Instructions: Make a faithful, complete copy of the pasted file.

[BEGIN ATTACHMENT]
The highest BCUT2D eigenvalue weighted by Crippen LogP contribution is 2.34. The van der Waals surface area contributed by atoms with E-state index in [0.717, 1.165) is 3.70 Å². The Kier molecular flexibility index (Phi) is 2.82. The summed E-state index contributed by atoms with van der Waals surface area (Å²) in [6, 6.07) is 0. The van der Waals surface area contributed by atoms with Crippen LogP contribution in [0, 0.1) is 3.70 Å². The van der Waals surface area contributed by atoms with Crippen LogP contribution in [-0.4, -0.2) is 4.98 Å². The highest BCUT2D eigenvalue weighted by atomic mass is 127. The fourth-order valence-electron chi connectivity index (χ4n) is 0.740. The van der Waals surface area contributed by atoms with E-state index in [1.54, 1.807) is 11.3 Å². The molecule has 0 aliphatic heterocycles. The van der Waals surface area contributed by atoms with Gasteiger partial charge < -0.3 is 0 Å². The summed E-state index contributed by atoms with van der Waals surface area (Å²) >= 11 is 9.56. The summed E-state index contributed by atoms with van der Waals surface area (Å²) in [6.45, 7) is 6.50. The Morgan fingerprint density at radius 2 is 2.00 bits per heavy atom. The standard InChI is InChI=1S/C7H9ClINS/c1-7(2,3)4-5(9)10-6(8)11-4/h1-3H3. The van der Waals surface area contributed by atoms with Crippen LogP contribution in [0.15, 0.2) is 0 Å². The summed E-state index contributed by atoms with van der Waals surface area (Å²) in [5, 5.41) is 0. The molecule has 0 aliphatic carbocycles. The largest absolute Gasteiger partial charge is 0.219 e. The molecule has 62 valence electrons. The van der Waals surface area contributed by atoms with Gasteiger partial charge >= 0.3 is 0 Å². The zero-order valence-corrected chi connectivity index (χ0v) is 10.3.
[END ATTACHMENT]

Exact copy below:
The highest BCUT2D eigenvalue weighted by Crippen LogP contribution is 2.34. The van der Waals surface area contributed by atoms with E-state index in [0.717, 1.165) is 3.70 Å². The Kier molecular flexibility index (Phi) is 2.82. The summed E-state index contributed by atoms with van der Waals surface area (Å²) in [6, 6.07) is 0. The van der Waals surface area contributed by atoms with Crippen LogP contribution in [0, 0.1) is 3.70 Å². The van der Waals surface area contributed by atoms with Crippen LogP contribution in [-0.4, -0.2) is 4.98 Å². The highest BCUT2D eigenvalue weighted by atomic mass is 127. The fourth-order valence-electron chi connectivity index (χ4n) is 0.740. The van der Waals surface area contributed by atoms with E-state index in [1.54, 1.807) is 11.3 Å². The molecule has 0 aliphatic heterocycles. The van der Waals surface area contributed by atoms with Gasteiger partial charge < -0.3 is 0 Å². The summed E-state index contributed by atoms with van der Waals surface area (Å²) >= 11 is 9.56. The summed E-state index contributed by atoms with van der Waals surface area (Å²) in [6.45, 7) is 6.50. The Morgan fingerprint density at radius 2 is 2.00 bits per heavy atom. The standard InChI is InChI=1S/C7H9ClINS/c1-7(2,3)4-5(9)10-6(8)11-4/h1-3H3. The van der Waals surface area contributed by atoms with Crippen LogP contribution in [0.15, 0.2) is 0 Å². The summed E-state index contributed by atoms with van der Waals surface area (Å²) in [5, 5.41) is 0. The molecule has 0 aliphatic carbocycles. The largest absolute Gasteiger partial charge is 0.219 e. The molecule has 62 valence electrons. The van der Waals surface area contributed by atoms with Gasteiger partial charge >= 0.3 is 0 Å². The zero-order valence-corrected chi connectivity index (χ0v) is 10.3.